The General Synod of the Church of Ireland has passed a motion confirming its opposition to the recognition of gay marriages and describing straight unions as the only ‘normative’ context for a sexual relationship.

The original motions, which also called on the Church to recognise hurt caused to gays by its members’ actions, had been withdrawn last week but were reintroduced on Saturday in an amended form.

The subsequent motion said the faith’s Canon 31 on marriage should be reaffirmed.

That canon states that marriage should be regarded as “a union permanent and lifelong […] of one man with one woman, to the exclusion of all others on either side, for the procreation and nurture of children, for the hallowing and right direction of the natural instincts and affections, and for the mutual society, help and comfort which the one ought to have of the other, both in prosperity and adversity”.

The new motion added that “faithfulness within marriage is the only normative context for sexual intercourse”, a stipulation which provoked anger last week.

The amended motion called for the Church’s opposition to “all unbiblical and uncharitable actions and attitudes in respect of human sexuality from whatever perspective, including bigotry, hurtful words or actions, and demeaning or damaging language”.

It reminded the Church “that ‘all have sinned and come short of the glory of God’ (Romans 3:22 – 23) and are in need of God’s grace and mercy”. It requested the formation of a Standing Committee “to progress work on the issue of Human Sexuality in the Context of Christian Belief and also to bring a proposal to General Synod 2013 for the formation of a Select Committee”.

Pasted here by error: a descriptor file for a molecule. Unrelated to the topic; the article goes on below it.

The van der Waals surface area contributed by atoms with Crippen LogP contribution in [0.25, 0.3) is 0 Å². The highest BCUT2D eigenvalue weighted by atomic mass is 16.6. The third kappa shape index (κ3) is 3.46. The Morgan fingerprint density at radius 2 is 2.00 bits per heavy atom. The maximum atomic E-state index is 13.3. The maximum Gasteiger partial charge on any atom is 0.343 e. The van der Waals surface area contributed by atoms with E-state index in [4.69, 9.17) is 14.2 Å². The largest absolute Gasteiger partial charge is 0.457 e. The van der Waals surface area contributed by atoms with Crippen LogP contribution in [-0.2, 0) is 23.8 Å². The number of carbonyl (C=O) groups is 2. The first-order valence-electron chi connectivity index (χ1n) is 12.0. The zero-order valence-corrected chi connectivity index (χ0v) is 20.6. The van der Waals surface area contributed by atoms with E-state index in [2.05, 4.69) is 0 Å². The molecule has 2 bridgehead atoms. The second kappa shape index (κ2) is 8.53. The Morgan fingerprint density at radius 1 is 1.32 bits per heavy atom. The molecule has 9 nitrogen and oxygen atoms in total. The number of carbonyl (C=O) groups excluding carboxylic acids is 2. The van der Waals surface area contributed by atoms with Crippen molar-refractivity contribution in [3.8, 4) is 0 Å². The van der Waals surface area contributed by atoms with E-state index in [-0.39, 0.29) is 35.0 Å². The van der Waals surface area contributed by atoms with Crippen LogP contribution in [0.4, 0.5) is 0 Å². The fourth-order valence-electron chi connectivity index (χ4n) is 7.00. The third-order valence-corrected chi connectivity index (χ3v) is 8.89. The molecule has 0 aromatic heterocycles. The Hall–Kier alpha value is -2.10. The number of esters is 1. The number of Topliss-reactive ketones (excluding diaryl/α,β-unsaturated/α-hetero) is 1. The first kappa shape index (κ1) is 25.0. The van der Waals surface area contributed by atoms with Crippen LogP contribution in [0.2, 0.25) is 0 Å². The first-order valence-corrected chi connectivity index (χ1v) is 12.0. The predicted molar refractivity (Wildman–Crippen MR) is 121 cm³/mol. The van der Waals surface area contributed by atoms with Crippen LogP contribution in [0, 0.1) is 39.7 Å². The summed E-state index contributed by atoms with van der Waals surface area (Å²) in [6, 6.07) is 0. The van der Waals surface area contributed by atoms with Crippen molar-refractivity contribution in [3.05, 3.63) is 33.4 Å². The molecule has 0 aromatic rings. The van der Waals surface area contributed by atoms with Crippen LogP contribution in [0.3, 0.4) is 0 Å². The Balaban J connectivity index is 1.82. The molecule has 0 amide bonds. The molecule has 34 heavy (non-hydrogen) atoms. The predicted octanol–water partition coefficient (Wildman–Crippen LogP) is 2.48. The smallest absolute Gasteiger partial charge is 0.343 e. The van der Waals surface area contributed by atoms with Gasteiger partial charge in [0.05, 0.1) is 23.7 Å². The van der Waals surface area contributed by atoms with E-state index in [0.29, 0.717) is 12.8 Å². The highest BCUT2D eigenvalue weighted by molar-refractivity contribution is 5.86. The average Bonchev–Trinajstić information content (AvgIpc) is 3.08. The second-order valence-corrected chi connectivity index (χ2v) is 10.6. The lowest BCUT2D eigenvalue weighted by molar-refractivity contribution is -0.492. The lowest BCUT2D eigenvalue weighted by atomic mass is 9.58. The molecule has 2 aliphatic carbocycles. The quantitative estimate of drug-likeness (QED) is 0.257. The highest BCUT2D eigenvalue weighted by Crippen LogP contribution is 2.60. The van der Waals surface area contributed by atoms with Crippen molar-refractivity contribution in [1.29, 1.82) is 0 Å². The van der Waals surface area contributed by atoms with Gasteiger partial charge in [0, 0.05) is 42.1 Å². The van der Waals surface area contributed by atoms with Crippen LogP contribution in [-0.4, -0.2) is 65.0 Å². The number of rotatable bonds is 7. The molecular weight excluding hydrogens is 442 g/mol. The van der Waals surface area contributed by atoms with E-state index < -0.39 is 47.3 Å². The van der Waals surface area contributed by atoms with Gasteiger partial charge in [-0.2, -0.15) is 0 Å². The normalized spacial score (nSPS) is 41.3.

The motion was passed by 81 clergy and 154 laity in favour and 53 clergy and 60 laity opposed.

David McConnell, a Dublin Church member told the Belfast Telegraph that passing the motion “in controversial circumstances has added to and not reduced the hurt and exclusion caused by the Church to its gay and lesbian members”.

Gerry Lynch, of Changing Attitudes Ireland and a member of St George’s Church in Belfast, said: “Nobody says that my love life is not ‘normative’ when the collection plate is passed round, or when I come in on a Saturday to get the church ready for Sunday, or spend time with distressed people who often turn up at a city centre church.

“The General Synod vote confirmed many gay people’s experience of the churches as the last bastion of homophobia.”

One parishioner said the motion had made the Church of Ireland “a colder house for gay people like my daughter”.